Start learning about long-term care before the need for medical or personal care is imminent.
According to the U.S. Department of Health and Human Services Administration on Aging, in the year 2000, almost 10 million people needed some form of long-term care in the United States. Seventy percent of people turning age 65 can expect to use some form of during their lives. A number of factors can affect the possibility that you will need care, such as age, gender, disability, health status and living arrangements.
Long-term care includes a range of health and support services that you may need as you age or if you have a disability. Most of these services are personal care services, such as bathing and dressing. Family members may be able to provide some or all of these services at no charge. But if your care and support needs increase, you may need paid care in addition to the services that your family members provide, or to give them respite. In addition, if your needs increase to the point where you need services in a facility, like a nursing home or assisted living, you may need to plan how to pay for these services.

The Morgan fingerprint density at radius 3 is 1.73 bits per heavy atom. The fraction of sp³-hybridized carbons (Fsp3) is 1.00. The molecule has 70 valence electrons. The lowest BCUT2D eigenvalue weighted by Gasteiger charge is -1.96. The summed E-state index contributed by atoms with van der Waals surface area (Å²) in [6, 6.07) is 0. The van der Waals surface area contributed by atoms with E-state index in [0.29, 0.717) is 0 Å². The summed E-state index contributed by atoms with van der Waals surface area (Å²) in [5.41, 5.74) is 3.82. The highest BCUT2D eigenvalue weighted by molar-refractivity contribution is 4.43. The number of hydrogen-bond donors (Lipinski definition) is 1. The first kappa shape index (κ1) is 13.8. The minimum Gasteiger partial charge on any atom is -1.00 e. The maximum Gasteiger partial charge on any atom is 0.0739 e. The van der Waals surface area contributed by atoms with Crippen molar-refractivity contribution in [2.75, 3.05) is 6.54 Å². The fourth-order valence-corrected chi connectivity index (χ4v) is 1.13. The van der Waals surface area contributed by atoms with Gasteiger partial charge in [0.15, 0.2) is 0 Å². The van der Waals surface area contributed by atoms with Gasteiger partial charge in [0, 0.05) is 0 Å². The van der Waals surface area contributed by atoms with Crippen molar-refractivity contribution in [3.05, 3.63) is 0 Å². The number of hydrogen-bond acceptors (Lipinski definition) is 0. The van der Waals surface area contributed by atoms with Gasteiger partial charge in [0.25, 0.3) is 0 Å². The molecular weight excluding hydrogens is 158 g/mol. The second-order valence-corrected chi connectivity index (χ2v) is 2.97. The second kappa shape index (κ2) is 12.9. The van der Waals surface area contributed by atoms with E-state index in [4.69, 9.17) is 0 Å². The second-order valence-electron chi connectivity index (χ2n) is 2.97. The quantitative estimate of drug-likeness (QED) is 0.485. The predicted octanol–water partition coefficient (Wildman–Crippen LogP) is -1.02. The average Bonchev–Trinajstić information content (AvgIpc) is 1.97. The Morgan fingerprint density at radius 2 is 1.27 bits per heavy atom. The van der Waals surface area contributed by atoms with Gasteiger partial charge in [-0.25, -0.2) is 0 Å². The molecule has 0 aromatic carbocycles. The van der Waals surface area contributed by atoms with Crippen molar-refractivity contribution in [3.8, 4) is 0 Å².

The cost (opens new window) of long-term care depends on the type and amount of care you need, the provider you use, and where you live. Long-term care is expensive, but there are several ways to pay for the care you may need.
Medicare and Medicaid
A number of public programs, including Medicare and Medicaid, may help pay for some long-term care services under certain circumstances. However, each program has specific rules about what services are covered, how long you can receive benefits, whether or not you qualify for benefits, and how much you have to pay in out-of-pocket costs. To accurately plan for your long-term care needs, it is very important to know the facts about what may or may not be covered, and to stay current on program changes.
Many long-term care insurance policies have limits on how long or how much they will pay. Some policies will pay the costs of your long-term care for two to five years, while other insurance companies offer policies that will pay your long-term care costs for as long as you live—no matter how much it costs. But there are very few that have no such limits.